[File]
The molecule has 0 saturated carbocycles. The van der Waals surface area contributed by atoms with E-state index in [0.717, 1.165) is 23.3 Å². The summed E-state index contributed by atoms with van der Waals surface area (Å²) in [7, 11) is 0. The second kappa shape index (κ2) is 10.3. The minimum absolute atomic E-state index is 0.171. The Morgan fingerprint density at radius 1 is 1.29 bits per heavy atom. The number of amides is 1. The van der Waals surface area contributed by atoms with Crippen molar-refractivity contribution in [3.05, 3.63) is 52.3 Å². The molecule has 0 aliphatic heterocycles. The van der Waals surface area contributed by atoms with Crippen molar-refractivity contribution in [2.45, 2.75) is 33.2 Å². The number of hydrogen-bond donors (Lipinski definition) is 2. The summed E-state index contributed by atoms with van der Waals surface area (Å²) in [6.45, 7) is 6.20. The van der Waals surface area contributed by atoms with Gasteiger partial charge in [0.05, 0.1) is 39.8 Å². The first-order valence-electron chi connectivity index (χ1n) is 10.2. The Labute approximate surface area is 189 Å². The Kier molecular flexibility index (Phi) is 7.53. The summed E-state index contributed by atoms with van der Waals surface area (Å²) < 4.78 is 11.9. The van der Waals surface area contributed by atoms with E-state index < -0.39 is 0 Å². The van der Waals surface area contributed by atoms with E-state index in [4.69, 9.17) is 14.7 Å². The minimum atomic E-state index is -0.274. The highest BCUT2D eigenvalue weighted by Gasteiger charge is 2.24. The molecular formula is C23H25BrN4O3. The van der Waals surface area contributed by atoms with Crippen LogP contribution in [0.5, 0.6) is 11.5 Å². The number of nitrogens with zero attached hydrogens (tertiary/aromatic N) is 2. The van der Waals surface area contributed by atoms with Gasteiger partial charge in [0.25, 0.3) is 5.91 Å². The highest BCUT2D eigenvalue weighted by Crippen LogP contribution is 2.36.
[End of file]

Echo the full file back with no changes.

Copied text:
The molecule has 0 saturated carbocycles. The van der Waals surface area contributed by atoms with E-state index in [0.717, 1.165) is 23.3 Å². The summed E-state index contributed by atoms with van der Waals surface area (Å²) in [7, 11) is 0. The second kappa shape index (κ2) is 10.3. The minimum absolute atomic E-state index is 0.171. The Morgan fingerprint density at radius 1 is 1.29 bits per heavy atom. The number of amides is 1. The van der Waals surface area contributed by atoms with Crippen molar-refractivity contribution in [3.05, 3.63) is 52.3 Å². The molecule has 0 aliphatic heterocycles. The van der Waals surface area contributed by atoms with Crippen molar-refractivity contribution in [2.45, 2.75) is 33.2 Å². The number of hydrogen-bond donors (Lipinski definition) is 2. The summed E-state index contributed by atoms with van der Waals surface area (Å²) in [6.45, 7) is 6.20. The van der Waals surface area contributed by atoms with Gasteiger partial charge in [0.05, 0.1) is 39.8 Å². The first-order valence-electron chi connectivity index (χ1n) is 10.2. The Labute approximate surface area is 189 Å². The Kier molecular flexibility index (Phi) is 7.53. The summed E-state index contributed by atoms with van der Waals surface area (Å²) < 4.78 is 11.9. The van der Waals surface area contributed by atoms with E-state index < -0.39 is 0 Å². The van der Waals surface area contributed by atoms with E-state index in [4.69, 9.17) is 14.7 Å². The minimum atomic E-state index is -0.274. The highest BCUT2D eigenvalue weighted by Gasteiger charge is 2.24. The molecular formula is C23H25BrN4O3. The van der Waals surface area contributed by atoms with Crippen LogP contribution in [0.5, 0.6) is 11.5 Å². The number of nitrogens with zero attached hydrogens (tertiary/aromatic N) is 2. The van der Waals surface area contributed by atoms with Gasteiger partial charge in [0.25, 0.3) is 5.91 Å². The highest BCUT2D eigenvalue weighted by Crippen LogP contribution is 2.36.